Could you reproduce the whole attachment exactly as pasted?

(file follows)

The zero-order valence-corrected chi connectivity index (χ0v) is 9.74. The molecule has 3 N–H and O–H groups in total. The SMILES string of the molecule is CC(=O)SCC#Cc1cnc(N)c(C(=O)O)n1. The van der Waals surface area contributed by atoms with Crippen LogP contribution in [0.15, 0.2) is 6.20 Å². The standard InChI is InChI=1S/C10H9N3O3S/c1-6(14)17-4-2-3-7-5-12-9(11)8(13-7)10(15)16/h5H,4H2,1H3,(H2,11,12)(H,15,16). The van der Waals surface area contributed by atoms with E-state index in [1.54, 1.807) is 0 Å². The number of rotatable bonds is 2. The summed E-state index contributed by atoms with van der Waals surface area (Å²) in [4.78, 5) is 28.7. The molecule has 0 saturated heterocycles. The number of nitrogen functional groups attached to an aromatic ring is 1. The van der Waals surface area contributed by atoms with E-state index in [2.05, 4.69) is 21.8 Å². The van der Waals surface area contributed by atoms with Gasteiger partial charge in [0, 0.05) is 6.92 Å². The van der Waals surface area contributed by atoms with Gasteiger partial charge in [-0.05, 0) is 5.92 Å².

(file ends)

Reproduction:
The zero-order valence-corrected chi connectivity index (χ0v) is 9.74. The molecule has 3 N–H and O–H groups in total. The SMILES string of the molecule is CC(=O)SCC#Cc1cnc(N)c(C(=O)O)n1. The van der Waals surface area contributed by atoms with Crippen LogP contribution in [0.15, 0.2) is 6.20 Å². The standard InChI is InChI=1S/C10H9N3O3S/c1-6(14)17-4-2-3-7-5-12-9(11)8(13-7)10(15)16/h5H,4H2,1H3,(H2,11,12)(H,15,16). The van der Waals surface area contributed by atoms with E-state index in [1.54, 1.807) is 0 Å². The number of rotatable bonds is 2. The summed E-state index contributed by atoms with van der Waals surface area (Å²) in [4.78, 5) is 28.7. The molecule has 0 saturated heterocycles. The number of nitrogen functional groups attached to an aromatic ring is 1. The van der Waals surface area contributed by atoms with E-state index in [2.05, 4.69) is 21.8 Å². The van der Waals surface area contributed by atoms with Gasteiger partial charge in [0, 0.05) is 6.92 Å². The van der Waals surface area contributed by atoms with Gasteiger partial charge in [-0.05, 0) is 5.92 Å².